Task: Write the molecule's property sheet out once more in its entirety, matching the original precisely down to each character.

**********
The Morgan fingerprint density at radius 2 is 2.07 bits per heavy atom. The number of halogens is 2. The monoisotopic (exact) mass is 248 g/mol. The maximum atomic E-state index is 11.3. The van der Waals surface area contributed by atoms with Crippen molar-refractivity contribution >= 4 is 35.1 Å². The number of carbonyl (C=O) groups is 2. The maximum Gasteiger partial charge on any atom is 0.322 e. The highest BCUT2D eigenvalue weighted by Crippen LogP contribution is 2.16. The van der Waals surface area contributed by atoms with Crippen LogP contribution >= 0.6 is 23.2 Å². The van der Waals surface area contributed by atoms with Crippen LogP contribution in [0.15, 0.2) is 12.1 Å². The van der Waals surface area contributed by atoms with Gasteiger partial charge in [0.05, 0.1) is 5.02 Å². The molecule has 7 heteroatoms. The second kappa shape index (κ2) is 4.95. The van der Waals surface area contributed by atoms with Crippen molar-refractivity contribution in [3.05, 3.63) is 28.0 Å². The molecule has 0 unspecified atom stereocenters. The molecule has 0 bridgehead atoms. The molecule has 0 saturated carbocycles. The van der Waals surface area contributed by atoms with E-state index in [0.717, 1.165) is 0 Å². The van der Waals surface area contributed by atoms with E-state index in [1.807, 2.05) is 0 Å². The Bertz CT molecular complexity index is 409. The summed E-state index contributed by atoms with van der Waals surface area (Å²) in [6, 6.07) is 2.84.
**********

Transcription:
The Morgan fingerprint density at radius 2 is 2.07 bits per heavy atom. The number of halogens is 2. The monoisotopic (exact) mass is 248 g/mol. The maximum atomic E-state index is 11.3. The van der Waals surface area contributed by atoms with Crippen molar-refractivity contribution >= 4 is 35.1 Å². The number of carbonyl (C=O) groups is 2. The maximum Gasteiger partial charge on any atom is 0.322 e. The highest BCUT2D eigenvalue weighted by Crippen LogP contribution is 2.16. The van der Waals surface area contributed by atoms with Crippen LogP contribution >= 0.6 is 23.2 Å². The van der Waals surface area contributed by atoms with Crippen LogP contribution in [0.15, 0.2) is 12.1 Å². The van der Waals surface area contributed by atoms with Gasteiger partial charge in [0.05, 0.1) is 5.02 Å². The molecule has 7 heteroatoms. The second kappa shape index (κ2) is 4.95. The van der Waals surface area contributed by atoms with Crippen molar-refractivity contribution in [3.05, 3.63) is 28.0 Å². The molecule has 0 unspecified atom stereocenters. The molecule has 0 bridgehead atoms. The molecule has 0 saturated carbocycles. The van der Waals surface area contributed by atoms with E-state index in [0.717, 1.165) is 0 Å². The van der Waals surface area contributed by atoms with E-state index in [1.807, 2.05) is 0 Å². The Bertz CT molecular complexity index is 409. The summed E-state index contributed by atoms with van der Waals surface area (Å²) in [6, 6.07) is 2.84.